In addition, in accordance with clauses 8 and 11 of the bill, health and safety committees and representatives cannot be provided with or have access to “any information that is likely to reveal the identity of a person who was involved in an occurrence of harassment and violence in the work place,” without that person’s consent. This restriction, however, does not apply to an employer who gives a copy of an appeals officer’s decision, reasons or direction to the workplace committee or the health and safety representative; or where information on work refusals carried out under sections 128 and 129 of the Code is provided to a health and safety committee (new sections 135.11(1) and 135.11(2), and 136.1(1) and 136.1(2)).

Finally, under clause 9 of the bill, the regulation-making powers of the Governor in Council are expanded to allow for the making of more specific regulations requiring health and safety committees to submit an annual report of their activities. Notably, the Governor in Council may now make regulations specifying the information to be contained within these reports and the manner in which these reports must be submitted, not just the recipient and the deadline (amended section 135.2(1)(g)).

2.1.5.3  Protections under the Canadian Human Rights Act (Clause 2.1)

Clause 2.1 of the bill clarifies that the protections afforded under the CHRA will not be affected by any of the provisions under Part II of the Code (new section 123.1).54 This includes the right to seek redress related to occurrences of harassment or sexual harassment under the CHRA.

2.1.6  Annual Reports and Five‑year Reviews by the Minister of Labour (Clause 11.1)

Clause 11.1 of the bill requires the Minister to prepare and publish an annual report containing statistical data on “harassment and violence in work places to which this Part applies,” including information that is categorized according to prohibited grounds of discrimination under the CHRA. The report, however, must not contain information likely to reveal an affected person’s identity (new section 139.1).55

The Minister is also required to conduct five‑year reviews on the application of provisions related to workplace harassment and violence under Part II of the Code. The report produced in this regard must be tabled in each House of Parliament within 15 sitting days following its completion (new sections 139.2(1) and 139.2(2)).56

2.1.7  Pilot Projects (Clauses 15 and 17)

Clauses 15 and 17 of the bill further expand the regulation-making powers of the Governor in Council. Specifically, the Governor in Council may now make regulations to allow for:

  • the establishment and operation of pilot projects for testing which possible amendments to Part II of the Code or to the related regulations would improve the prevention of workplace-related accidents, injuries and illnesses (new section 161); and
  • the establishment and operation of pilot projects for testing which possible amendments to Part IV (Administrative Monetary Penalties) of the Code57 or to the related regulations would improve compliance with parts II and III (new section 296).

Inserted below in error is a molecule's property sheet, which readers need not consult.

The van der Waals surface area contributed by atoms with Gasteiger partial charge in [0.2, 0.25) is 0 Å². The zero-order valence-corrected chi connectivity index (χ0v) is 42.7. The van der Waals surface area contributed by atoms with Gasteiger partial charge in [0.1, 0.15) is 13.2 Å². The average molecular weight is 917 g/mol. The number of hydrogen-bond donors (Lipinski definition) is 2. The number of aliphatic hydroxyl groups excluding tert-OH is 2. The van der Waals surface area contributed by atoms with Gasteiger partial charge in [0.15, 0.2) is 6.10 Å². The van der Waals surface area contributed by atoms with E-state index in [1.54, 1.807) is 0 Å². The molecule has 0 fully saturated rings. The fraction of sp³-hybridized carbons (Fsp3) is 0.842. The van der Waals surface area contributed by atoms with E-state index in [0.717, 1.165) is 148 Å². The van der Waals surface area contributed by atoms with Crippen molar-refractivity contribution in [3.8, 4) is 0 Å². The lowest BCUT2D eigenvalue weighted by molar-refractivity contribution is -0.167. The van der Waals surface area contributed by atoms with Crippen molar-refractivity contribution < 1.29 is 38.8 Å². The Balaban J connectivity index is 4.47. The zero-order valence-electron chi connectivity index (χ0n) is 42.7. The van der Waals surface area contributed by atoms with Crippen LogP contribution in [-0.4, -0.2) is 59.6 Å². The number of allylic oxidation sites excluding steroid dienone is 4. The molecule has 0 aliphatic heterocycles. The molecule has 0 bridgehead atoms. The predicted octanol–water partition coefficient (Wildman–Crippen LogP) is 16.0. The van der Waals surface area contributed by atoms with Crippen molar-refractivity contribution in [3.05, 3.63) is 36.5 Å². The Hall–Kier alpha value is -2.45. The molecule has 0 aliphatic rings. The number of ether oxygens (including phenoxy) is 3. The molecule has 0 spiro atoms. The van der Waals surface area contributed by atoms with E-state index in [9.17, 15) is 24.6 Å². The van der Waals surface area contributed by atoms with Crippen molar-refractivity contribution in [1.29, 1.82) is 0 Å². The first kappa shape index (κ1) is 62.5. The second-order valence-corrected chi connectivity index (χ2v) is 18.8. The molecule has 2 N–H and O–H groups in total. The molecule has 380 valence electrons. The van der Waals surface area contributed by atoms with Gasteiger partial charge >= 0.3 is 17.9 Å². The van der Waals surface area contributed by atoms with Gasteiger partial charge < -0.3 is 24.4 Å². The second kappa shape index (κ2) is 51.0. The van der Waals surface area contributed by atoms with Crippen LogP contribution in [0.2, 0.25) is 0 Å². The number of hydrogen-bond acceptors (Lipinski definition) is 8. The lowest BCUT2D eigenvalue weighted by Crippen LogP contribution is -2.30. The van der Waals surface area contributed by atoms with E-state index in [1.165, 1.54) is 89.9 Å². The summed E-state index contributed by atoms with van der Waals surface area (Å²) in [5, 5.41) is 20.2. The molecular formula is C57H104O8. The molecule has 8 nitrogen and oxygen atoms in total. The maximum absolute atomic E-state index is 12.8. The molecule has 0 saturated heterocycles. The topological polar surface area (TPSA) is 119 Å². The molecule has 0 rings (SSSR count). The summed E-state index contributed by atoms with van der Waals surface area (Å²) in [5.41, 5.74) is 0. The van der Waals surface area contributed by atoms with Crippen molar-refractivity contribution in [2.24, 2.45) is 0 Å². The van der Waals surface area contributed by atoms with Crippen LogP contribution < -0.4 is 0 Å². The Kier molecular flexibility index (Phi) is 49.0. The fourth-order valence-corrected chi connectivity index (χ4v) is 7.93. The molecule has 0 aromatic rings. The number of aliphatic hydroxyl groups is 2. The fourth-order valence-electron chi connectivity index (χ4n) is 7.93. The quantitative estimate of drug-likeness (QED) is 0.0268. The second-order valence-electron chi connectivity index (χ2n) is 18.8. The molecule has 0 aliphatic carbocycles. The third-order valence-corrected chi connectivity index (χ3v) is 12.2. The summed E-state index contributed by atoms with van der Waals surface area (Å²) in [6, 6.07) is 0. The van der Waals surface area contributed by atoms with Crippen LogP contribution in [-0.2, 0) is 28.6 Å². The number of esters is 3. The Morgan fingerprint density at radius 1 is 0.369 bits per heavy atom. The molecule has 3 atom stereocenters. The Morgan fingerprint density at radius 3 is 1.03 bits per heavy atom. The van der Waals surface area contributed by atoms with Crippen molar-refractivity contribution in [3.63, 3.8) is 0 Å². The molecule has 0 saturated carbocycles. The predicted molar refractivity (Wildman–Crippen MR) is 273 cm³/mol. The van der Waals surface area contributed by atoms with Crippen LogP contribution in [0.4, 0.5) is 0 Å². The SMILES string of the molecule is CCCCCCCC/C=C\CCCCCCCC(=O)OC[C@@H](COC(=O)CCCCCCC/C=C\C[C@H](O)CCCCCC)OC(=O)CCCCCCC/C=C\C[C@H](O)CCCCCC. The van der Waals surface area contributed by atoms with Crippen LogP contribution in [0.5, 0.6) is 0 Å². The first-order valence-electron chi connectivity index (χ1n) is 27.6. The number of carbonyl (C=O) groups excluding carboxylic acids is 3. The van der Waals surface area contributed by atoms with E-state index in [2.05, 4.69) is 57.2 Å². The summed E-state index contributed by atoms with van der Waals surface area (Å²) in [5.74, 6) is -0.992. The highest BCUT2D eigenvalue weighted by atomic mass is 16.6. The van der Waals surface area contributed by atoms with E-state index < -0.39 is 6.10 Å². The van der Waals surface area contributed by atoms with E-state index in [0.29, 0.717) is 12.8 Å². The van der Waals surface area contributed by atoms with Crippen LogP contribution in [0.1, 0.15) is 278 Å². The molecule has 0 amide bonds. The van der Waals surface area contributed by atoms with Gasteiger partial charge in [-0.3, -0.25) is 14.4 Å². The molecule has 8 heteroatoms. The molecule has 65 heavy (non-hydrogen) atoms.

Unless repealed earlier, regulations made in accordance with these provisions are to be repealed five years from the coming into force of the regulations (new sections 162 and 297).

2.1.8  Division XV.1 of Part III of the Code (Clause 16)

As mentioned above, Bill C‑65 consolidates the current legal framework for dealing with harassment and violence under Part II of the Code. Clause 16 of the bill therefore repeals Division XV.1 of Part III of the Code, which contains provisions related to sexual harassment in the workplace. Division XV.1 is explained in section 1.2.1.3 of this Legislative Summary.

2.1.9  Coming into Force (Clause 20)

Clause 20 of the bill provides that, with the exception of clause 17, amendments to the Code will come into force on a day to be fixed by order of the Governor in Council.

Clause 17 will also come into force on a day to be fixed by order of the Governor in Council. However, this day must not be earlier than the day on which the relevant provisions from the Budget Implementation Act, 2017, No. 1 establishing Part IV of the Code come into force.

2.2  Amendments to the Parliamentary Employment and Staff Relations Act (Clause 21)

Clause 21 of the bill replaces Part III of PESRA, which contains provisions related to occupational health and safety. Specifically, it expands the scope of the interpretation and application provisions (which, as mentioned above, have not yet been brought into force), and introduces new ones with regard to the complaint resolution process. It also clarifies that the protections afforded under the CHRA are not affected by any of the provisions under Part III of PESRA.

2.2.1  Definitions

Clause 21 of the bill amends the interpretation provision in Part III of PESRA with regard to occupational health and safety, by adding definitions for the terms “Board,” “employee” and “employer” (amended section 87(1)).

Specifically, “Board” is defined as the FPSLREB. This is the same definition that applies under Part I (Staff Relations) of PESRA. It ensures that appeals considered under different parts of PESRA are heard by the same adjudicative body.

Further, “employee” is defined as a person employed by one of the employers listed below. The Clerk of the Senate, the Clerk of the House of Commons, the Usher of the Black Rod, the Sergeant‑at‑Arms, and the Law Clerk and Parliamentary Counsel of the House of Commons are also included under this definition.